Welcome to Eat Your Books!

If you are new here, you may want to learn a little more about how this site works. Eat Your Books has indexed recipes from leading cookbooks and magazines as well recipes from the best food websites and blogs.

Become a member and you can create your own personal ‘Bookshelf’. Imagine having a single searchable index of all your recipes – both digital and print!

BraveTart: Iconic American Desserts by Stella Parks

Search this book for Recipes »

Notes about this book

This book does not currently have any notes.

Notes about Recipes in this book

  • Chopped chocolate chip cookies

    • jzanger on August 28, 2017

      These are perfect, and the payoff for the small amount of time spent is impressive. No need to refrigerate overnight for deep flavor, but paying attention to the details written into the recipe results in an AWESOME chocolate chip cookie. If you have slightly less than the 14 oz of chocolate called for you won't have to worry about your cookies being chocolate-y enough. Do be sure to follow her instruction in regard to the brand of kosher salt she uses, which results in the perfect amount of salt. Also, the temp of the butter and the cold egg really do keep the dough manageably cool. Adding a chunk or two to the top of the dough ball before baking makes them pretty enough for a bakery.

    • Jane on September 06, 2017

      These were good but I'm not sure they replace 'The best homemade chocolate chip cookies in the entire world' by Debbie Koenig in my affections. The positives were that they did not need overnight refrigeration to develop the flavors (though I prefer the flavor of Debbie's cookies); the Diamond Crystal kosher salt sprinkled on top was good; I liked the big hits of chocolate from being chopped rather than using chips; and finally I liked that there was dark, milk and white chocolate. Just a minute difference in baking time can make a huge difference in the end result. I'd do a couple of tests first. I like my cookies fudgey rather than crisp so for that have them just turning golden around the edges and still softish in center.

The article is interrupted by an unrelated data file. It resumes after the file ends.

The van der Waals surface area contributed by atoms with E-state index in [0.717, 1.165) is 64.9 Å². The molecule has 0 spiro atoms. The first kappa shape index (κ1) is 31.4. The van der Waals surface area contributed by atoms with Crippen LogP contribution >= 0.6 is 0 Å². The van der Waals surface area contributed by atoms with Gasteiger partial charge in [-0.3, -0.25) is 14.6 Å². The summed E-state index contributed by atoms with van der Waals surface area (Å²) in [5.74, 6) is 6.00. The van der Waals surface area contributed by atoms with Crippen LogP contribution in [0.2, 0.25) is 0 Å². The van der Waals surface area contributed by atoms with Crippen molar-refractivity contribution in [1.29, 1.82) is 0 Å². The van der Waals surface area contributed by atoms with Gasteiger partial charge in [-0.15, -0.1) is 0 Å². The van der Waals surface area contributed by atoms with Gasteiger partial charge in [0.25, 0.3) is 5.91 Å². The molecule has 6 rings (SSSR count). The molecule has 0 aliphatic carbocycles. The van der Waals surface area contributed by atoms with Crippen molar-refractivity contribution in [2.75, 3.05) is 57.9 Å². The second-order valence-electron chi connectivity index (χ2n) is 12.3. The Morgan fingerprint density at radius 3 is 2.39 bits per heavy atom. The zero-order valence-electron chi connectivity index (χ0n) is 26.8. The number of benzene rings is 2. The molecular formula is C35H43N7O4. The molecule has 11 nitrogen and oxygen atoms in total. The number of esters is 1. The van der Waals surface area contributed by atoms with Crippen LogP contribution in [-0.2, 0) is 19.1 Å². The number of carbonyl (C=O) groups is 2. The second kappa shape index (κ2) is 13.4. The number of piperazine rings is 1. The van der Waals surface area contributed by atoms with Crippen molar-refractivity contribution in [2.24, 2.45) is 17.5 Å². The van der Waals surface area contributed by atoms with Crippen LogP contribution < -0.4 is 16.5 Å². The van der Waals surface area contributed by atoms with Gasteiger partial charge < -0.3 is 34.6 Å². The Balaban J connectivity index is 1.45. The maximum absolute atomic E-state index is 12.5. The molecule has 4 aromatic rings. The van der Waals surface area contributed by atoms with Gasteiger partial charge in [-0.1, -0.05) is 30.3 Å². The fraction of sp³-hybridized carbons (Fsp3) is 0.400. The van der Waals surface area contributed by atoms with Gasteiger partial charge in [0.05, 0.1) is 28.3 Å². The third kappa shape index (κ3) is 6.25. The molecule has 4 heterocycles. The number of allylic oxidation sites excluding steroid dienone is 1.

• Jenny on September 19, 2017

      We absolutely loved these cookies - the salt was perfect on top. Highly recommend taking them out between 11 and 12 minutes or else they are far too hard - two days later we have a few left and they still are holding up - had I let them go to 15 minutes - here in the mountains they would be too hard to eat. Love them.

    • coryelizabeth on June 23, 2018

      Like others, I found that the published cooking time was too long. When I baked the cookies for the full amount of time, they turned out dry and crumbly; when I pulled them out a few minutes early, they were divine.

    • anya_sf on February 02, 2019

      These cookies are quick to make; the dough does not need to be made ahead. I was cleaning out my pantry, so I used a combination of chopped chocolate bars (72% dark, semisweet, milk) and chips (60% dark, white), reserving a dark chip for the top of each cookie. I made the large cookies; yield and baking time were spot on. Although I did not flatten the cookies, they spread beautifully, developing crinkly tops. The texture was soft and chewy. I found the white chocolate to be too sweet for the quite-sweet dough, but otherwise enjoyed these, especially the sprinkle of salt. I would definitely make these again, but with just dark chocolate.